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Nine US Masters Records Broken at USA Swimming Nationals

Published:July 2, 2013

Erika Erndl and Adam Mania
Courtesy of: Swimming World
Editor's note: This article has been updated from its original posting. See below for the update.

INDIANAPOLIS, Indiana, July 1. IN the midst of U.S. Open and American records broken by the top swimmers at the USA Swimming nationals and world championship trials, four Masters swimmers set U.S. long course national records in impressive performances.

Erika Erndl, 35, of T2 Aquatics, broke four national records in the 35-39 age group during the week, two of which had stood since the last millennium. She started the competition with a 55.17 in the prelims of the 100 freestyle, breaking the 18-year-old national mark of 58.87 swum by Olympian Sandy Neilson-Bell in 1995. (Erndl placed 14th in finals with a 55.43.)


In the 200 free, Erndl put up a 2:00.04 in the finals for 12th place, beating the 2:03.37 Dawn Heckman posted last summer. Another longstanding record fell in the 100 fly, as Erndl cracked the 1:00 barrier with a 59.52 to place seventh in the event at nationals. Her time erased Tracie Moll's 1:03.79 that had stood since 1999.

Erndl's meet wrapped up with the 50 free, swimming a 25.52 in prelims to wipe out Dara Torres' national record of 25.98 swum during Torres' comeback campaign in 2006.

All four of Erndl's times would have also broken Masters world records, but since the USA nationals was not a sanctioned Masters meet, Erndl will have to be satisfied with just four new national records. U.S. Masters swimming allows national records to be set in non-Masters meets.

Update: Erndl's teammate at T2 Aquatics, Justine Mueller, broke three national records. The 26-year-old swam a 2:29.80 in the 200 breast B final, shattering Megan Jendrick's national mark of 2:34.09 in the 25-29 age group on her way to an 11th-place finish. And in the 100 fly, she cracked the 1:00 barrier with a 59.99 in the B final, placing 12th. She wrapped up her meet with a blistering 2:14.03, good enough for sixth place and a new national record. The previous record belonged to 1996 Olympian Allison Wagner with a 2:21.98.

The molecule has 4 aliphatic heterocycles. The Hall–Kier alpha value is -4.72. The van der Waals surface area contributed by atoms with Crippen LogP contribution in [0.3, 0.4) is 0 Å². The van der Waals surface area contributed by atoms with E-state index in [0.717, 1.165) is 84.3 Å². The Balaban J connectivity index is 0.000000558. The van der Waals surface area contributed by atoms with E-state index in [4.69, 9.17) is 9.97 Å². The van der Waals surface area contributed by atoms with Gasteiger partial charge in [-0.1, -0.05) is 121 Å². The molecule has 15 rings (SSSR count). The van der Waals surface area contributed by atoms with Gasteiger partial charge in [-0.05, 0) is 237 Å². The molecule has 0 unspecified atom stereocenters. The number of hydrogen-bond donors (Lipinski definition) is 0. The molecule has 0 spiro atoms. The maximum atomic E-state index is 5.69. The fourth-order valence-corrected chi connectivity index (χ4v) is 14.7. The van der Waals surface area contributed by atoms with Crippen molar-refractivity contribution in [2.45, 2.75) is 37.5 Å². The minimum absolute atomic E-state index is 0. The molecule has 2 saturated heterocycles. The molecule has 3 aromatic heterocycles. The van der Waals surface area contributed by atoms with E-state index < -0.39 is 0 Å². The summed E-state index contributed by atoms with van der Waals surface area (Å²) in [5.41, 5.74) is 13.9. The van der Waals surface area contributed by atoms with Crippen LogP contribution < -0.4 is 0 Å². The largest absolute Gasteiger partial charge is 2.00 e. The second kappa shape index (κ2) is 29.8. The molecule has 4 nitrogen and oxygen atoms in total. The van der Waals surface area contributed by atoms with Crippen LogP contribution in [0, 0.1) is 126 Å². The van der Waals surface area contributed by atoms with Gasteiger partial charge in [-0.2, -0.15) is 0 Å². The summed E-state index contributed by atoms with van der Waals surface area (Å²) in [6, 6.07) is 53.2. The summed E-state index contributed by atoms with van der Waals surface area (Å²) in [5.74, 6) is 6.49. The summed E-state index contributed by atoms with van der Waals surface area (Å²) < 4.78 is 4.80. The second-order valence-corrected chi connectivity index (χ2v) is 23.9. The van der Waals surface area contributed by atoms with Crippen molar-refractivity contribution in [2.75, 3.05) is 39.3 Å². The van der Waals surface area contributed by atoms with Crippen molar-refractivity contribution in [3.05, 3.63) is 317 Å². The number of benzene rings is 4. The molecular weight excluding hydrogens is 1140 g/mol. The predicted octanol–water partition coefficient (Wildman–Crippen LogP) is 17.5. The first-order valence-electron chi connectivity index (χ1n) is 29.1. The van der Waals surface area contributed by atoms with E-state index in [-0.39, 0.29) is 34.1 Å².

Mueller dipped under the Jendrick's national record in the 100 breast, swimming a 1:09.10 in the 100 breast preliminaries. But Jendrick, 26, was faster in the finals that evening, winning the B final with a 1:08.80 to lower her record of 1:09.81.

Adam Mania, 29, of Schroeder YMCA and a Polish Olympian in 2004, broke his own national record in the 50 backstroke in the 25-29 age group in Indianapolis. He posted a 25.13 in prelims to shatter his own mark of 26.05 from 2011. He placed seventh in the final with a 25.14. He just missed his national record of 55.15 in the 100 backstroke, swimming a 55.30 in prelims and 55.96 in finals.

Like Erndl, the times by Mueller, Jendrick and Mania will not count for Masters world records because they were not swum in sanctioned Masters competitions.

Though just about every winner at the USA Swimming nationals is of age to break Masters national records, only registered Masters swimmers are eligible to set records.
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